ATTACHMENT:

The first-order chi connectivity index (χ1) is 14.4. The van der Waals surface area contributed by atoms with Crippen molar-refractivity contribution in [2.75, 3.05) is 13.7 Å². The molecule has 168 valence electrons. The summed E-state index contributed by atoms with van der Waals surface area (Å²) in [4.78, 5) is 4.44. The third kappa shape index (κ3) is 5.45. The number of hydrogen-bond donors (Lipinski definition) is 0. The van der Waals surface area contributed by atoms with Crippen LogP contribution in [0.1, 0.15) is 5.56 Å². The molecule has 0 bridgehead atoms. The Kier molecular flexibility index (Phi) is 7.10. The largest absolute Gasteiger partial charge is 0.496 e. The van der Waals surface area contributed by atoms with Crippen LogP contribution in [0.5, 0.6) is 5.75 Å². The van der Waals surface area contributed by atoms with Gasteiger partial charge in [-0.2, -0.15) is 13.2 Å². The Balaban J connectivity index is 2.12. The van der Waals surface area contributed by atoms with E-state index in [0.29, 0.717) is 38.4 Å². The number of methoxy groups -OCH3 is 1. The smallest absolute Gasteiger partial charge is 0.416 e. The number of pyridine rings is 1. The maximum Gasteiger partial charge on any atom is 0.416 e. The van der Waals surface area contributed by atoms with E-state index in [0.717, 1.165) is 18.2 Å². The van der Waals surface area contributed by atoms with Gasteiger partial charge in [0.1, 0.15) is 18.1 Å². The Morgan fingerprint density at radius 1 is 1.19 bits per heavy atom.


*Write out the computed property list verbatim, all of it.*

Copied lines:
The first-order chi connectivity index (χ1) is 14.4. The van der Waals surface area contributed by atoms with Crippen molar-refractivity contribution in [2.75, 3.05) is 13.7 Å². The molecule has 168 valence electrons. The summed E-state index contributed by atoms with van der Waals surface area (Å²) in [4.78, 5) is 4.44. The third kappa shape index (κ3) is 5.45. The number of hydrogen-bond donors (Lipinski definition) is 0. The van der Waals surface area contributed by atoms with Crippen LogP contribution in [0.1, 0.15) is 5.56 Å². The molecule has 0 bridgehead atoms. The Kier molecular flexibility index (Phi) is 7.10. The largest absolute Gasteiger partial charge is 0.496 e. The van der Waals surface area contributed by atoms with Crippen LogP contribution in [0.5, 0.6) is 5.75 Å². The van der Waals surface area contributed by atoms with Gasteiger partial charge in [-0.2, -0.15) is 13.2 Å². The Balaban J connectivity index is 2.12. The van der Waals surface area contributed by atoms with E-state index in [0.29, 0.717) is 38.4 Å². The number of methoxy groups -OCH3 is 1. The smallest absolute Gasteiger partial charge is 0.416 e. The number of pyridine rings is 1. The maximum Gasteiger partial charge on any atom is 0.416 e. The van der Waals surface area contributed by atoms with E-state index in [0.717, 1.165) is 18.2 Å². The van der Waals surface area contributed by atoms with Gasteiger partial charge in [0.1, 0.15) is 18.1 Å². The Morgan fingerprint density at radius 1 is 1.19 bits per heavy atom.